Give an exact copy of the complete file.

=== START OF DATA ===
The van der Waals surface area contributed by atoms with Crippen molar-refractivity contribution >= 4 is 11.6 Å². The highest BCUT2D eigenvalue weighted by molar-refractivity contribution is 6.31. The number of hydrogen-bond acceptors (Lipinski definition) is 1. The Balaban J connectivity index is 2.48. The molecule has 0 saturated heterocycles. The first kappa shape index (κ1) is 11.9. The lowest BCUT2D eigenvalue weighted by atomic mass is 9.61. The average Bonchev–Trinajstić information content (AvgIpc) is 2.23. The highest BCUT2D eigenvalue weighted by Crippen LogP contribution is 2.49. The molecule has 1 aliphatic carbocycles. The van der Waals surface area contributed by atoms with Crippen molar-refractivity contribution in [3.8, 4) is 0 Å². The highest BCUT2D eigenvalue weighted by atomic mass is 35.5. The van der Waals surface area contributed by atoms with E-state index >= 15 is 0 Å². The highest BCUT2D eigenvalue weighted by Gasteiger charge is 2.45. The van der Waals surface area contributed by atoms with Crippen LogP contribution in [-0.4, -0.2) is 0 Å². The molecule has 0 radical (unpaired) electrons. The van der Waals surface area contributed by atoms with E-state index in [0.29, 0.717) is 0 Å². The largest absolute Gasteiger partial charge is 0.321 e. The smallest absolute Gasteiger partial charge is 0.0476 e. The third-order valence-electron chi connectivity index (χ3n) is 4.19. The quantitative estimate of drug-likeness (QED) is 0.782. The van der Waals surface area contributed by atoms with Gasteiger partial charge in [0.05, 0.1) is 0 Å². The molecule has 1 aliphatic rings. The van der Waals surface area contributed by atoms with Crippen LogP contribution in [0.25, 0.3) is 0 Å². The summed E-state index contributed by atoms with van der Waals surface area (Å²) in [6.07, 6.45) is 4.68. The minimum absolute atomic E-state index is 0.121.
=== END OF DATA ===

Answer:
The van der Waals surface area contributed by atoms with Crippen molar-refractivity contribution >= 4 is 11.6 Å². The highest BCUT2D eigenvalue weighted by molar-refractivity contribution is 6.31. The number of hydrogen-bond acceptors (Lipinski definition) is 1. The Balaban J connectivity index is 2.48. The molecule has 0 saturated heterocycles. The first kappa shape index (κ1) is 11.9. The lowest BCUT2D eigenvalue weighted by atomic mass is 9.61. The average Bonchev–Trinajstić information content (AvgIpc) is 2.23. The highest BCUT2D eigenvalue weighted by Crippen LogP contribution is 2.49. The molecule has 1 aliphatic carbocycles. The van der Waals surface area contributed by atoms with Crippen molar-refractivity contribution in [3.8, 4) is 0 Å². The highest BCUT2D eigenvalue weighted by atomic mass is 35.5. The van der Waals surface area contributed by atoms with E-state index >= 15 is 0 Å². The highest BCUT2D eigenvalue weighted by Gasteiger charge is 2.45. The van der Waals surface area contributed by atoms with Crippen LogP contribution in [-0.4, -0.2) is 0 Å². The molecule has 0 radical (unpaired) electrons. The van der Waals surface area contributed by atoms with E-state index in [0.29, 0.717) is 0 Å². The largest absolute Gasteiger partial charge is 0.321 e. The smallest absolute Gasteiger partial charge is 0.0476 e. The third-order valence-electron chi connectivity index (χ3n) is 4.19. The quantitative estimate of drug-likeness (QED) is 0.782. The van der Waals surface area contributed by atoms with Gasteiger partial charge in [0.05, 0.1) is 0 Å². The molecule has 1 aliphatic rings. The van der Waals surface area contributed by atoms with Crippen LogP contribution in [0.25, 0.3) is 0 Å². The summed E-state index contributed by atoms with van der Waals surface area (Å²) in [6.07, 6.45) is 4.68. The minimum absolute atomic E-state index is 0.121.